“They’re either glamorized or deglamorized—it’s as if they aren’t real people. So I thought why not give them a chance to show what they were like in the Palace as family, without going against, criticizing or putting in a negative light what people know to be quote-unquote history,” he said.

“Maid in Malacañang” is above all a “family movie,” Yap said. “Every family goes through things, moments of laughter and a fair share of drama. This is a family film …. We will show the relationship between a couple, among the siblings, and how a family unites amid a crisis.”

Yet despite that assertion, Yap also sees his movie as something that will “fill a missing piece in our history.”

“And who better to tell their story than a Marcos?” the director said. “Kapag may fact-checking na nangyari ikababaliw ko ’yan kasi wala naman sila sa loob ng Malacañang during that time.” (Any attempt at fact-checking I will dispute because the [critics] were not there in Malacañang during that time.)

‘Creative vision and freedom’

A scene from “Malacañang” already circulating on social media prompted some fact-checking by historians and other commenters to question the depiction of ralliers outside the Palace carrying torches, which the 35-year-old director said was a touch of “creative vision and freedom.”

There were also social media posts critical of the late President Corazon Aquino which shared a screenshot of a woman in yellow, her face cropped out of the image, with the caption “Get them out of the Philippines.”

This prompted the late President’s defenders, in turn, to quote the book, “People Power: An Eyewitness History,” in which the late Supreme Court Associate Justice Cecilia Muñoz Palma wrote in her contributing piece that, contrary to the aspersion against Aquino, she was actually open to have the Marcoses flown to their home province of Ilocos Norte for two more days before they were brought out of the country.

A little known “sidelight” about this episode—according to Nick Joaquin’s “Quartet of the Tiger Moon,” his reportage on the “People Power apocalypse”—was that “Mr. Marcos’ mother was reported to have left with him and it wasn’t until a month later that Doña Josefa was located at the Philippine Heart Center in Quezon City, a patient there, it turned out, for the last eight years, running up bills amounting already to over a million pesos when her son fled the country….”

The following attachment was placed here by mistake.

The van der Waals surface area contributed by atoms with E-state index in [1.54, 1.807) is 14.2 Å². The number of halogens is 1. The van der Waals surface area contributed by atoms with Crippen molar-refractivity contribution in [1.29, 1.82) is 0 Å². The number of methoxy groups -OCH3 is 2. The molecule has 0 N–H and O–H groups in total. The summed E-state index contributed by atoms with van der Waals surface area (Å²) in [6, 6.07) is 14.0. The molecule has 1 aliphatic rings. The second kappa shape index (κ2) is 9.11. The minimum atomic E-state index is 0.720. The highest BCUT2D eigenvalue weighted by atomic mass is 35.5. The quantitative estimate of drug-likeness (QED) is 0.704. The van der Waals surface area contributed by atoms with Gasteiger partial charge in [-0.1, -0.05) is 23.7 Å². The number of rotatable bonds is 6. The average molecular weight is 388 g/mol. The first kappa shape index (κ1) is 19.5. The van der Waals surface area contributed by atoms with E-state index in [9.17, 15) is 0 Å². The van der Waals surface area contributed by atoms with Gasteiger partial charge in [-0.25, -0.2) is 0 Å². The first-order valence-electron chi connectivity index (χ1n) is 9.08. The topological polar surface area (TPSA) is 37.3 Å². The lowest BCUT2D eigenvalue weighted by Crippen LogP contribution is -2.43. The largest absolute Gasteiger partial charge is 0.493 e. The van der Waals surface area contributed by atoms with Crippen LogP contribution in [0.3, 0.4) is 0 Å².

The New York Times reported in March that year that “the new Government of President Corazon C. Aquino agreed to pick up the bill ‘for humanitarian reasons.’” According to the Times report, the hospital expenses amounted to $57,250.

‘Piece of trash’

Asked to comment about the upcoming film, activist and award-winning actor-director Bart Guingona said “They should approach it as a piece of trash.”

“The need to saturate all media … with lies is a tactic. It’s called fire-hosing. If you hear a lie often enough you begin to believe it’s true, or at least you begin to doubt your old certainties.”

“Instead of playing into their hands, trying to debunk their lies, although that too has its uses, we need to continue telling stories that purvey the truth. We need to recruit our art[s] and artists in the defense of truth. But because the arts have always reached only niche markets, we need to play where the firehose plays, social media,” Guingona said.

Historian and Inquirer columnist Ambeth Ocampo, who endured online bashing after he chided Ella Cruz, the 25-year-old star in “Malacañang,” for likening history to gossip, agreed with the view that social media must be reclaimed in behalf of truth and accuracy.

“I think historians should engage in this arena, I do my part in my social media pages but that is not enough. If people want to believe in fake news and historical distortion because they have no choice, that is one thing, but to reject history and truth is their folly and our collective misfortune,” Ocampo said.

“The Marcoses have skillfully rebranded themselves since their return,” he noted further. “We see that when Borgy Manotoc became a signature Bench model, we should have seen that early how they were rebranded from a disgraced political family returning from exile into media and social celebrities. Remember Senator Imee on the cover of Tatler? From Ferdinand Marcos to BBM is a master stroke, it’s like Kentucky Fried Chicken downplaying the unhealthy word ‘fried’ and rebranding themselves as ‘KFC.’”

“So, how do you combat this? Get to know your history, not from YouTube and TikTok but from verified historians and journalists. Knowing the past, the correct past, is the first step in the proverbial journey of a thousand miles,” Ocampo said.

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TAGS: Imee Marcos, Maid in Malacañang, Marcos